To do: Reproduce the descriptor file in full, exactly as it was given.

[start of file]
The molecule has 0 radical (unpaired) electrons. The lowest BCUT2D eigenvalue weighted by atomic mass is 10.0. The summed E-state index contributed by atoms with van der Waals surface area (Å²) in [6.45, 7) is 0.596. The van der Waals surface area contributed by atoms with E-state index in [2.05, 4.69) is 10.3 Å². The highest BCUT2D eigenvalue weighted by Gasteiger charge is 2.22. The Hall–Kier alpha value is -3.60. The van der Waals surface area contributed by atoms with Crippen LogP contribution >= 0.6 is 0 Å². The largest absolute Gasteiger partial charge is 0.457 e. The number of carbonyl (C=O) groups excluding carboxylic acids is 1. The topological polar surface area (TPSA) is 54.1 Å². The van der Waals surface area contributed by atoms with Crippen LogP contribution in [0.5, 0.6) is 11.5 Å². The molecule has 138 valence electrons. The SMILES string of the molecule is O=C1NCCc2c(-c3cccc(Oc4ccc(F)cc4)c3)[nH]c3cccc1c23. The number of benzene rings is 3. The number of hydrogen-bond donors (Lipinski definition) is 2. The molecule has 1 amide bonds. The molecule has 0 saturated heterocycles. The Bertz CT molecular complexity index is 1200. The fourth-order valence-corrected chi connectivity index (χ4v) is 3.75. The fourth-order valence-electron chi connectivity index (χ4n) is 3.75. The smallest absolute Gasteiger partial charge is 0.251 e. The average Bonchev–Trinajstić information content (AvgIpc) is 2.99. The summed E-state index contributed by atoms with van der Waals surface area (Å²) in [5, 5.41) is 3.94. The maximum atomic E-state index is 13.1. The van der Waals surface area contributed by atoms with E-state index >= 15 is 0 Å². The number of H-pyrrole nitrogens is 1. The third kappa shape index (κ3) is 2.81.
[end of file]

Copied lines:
The molecule has 0 radical (unpaired) electrons. The lowest BCUT2D eigenvalue weighted by atomic mass is 10.0. The summed E-state index contributed by atoms with van der Waals surface area (Å²) in [6.45, 7) is 0.596. The van der Waals surface area contributed by atoms with E-state index in [2.05, 4.69) is 10.3 Å². The highest BCUT2D eigenvalue weighted by Gasteiger charge is 2.22. The Hall–Kier alpha value is -3.60. The van der Waals surface area contributed by atoms with Crippen LogP contribution >= 0.6 is 0 Å². The largest absolute Gasteiger partial charge is 0.457 e. The number of carbonyl (C=O) groups excluding carboxylic acids is 1. The topological polar surface area (TPSA) is 54.1 Å². The van der Waals surface area contributed by atoms with Crippen LogP contribution in [0.5, 0.6) is 11.5 Å². The molecule has 138 valence electrons. The SMILES string of the molecule is O=C1NCCc2c(-c3cccc(Oc4ccc(F)cc4)c3)[nH]c3cccc1c23. The number of benzene rings is 3. The number of hydrogen-bond donors (Lipinski definition) is 2. The molecule has 1 amide bonds. The molecule has 0 saturated heterocycles. The Bertz CT molecular complexity index is 1200. The fourth-order valence-corrected chi connectivity index (χ4v) is 3.75. The fourth-order valence-electron chi connectivity index (χ4n) is 3.75. The smallest absolute Gasteiger partial charge is 0.251 e. The average Bonchev–Trinajstić information content (AvgIpc) is 2.99. The summed E-state index contributed by atoms with van der Waals surface area (Å²) in [5, 5.41) is 3.94. The maximum atomic E-state index is 13.1. The van der Waals surface area contributed by atoms with E-state index >= 15 is 0 Å². The number of H-pyrrole nitrogens is 1. The third kappa shape index (κ3) is 2.81.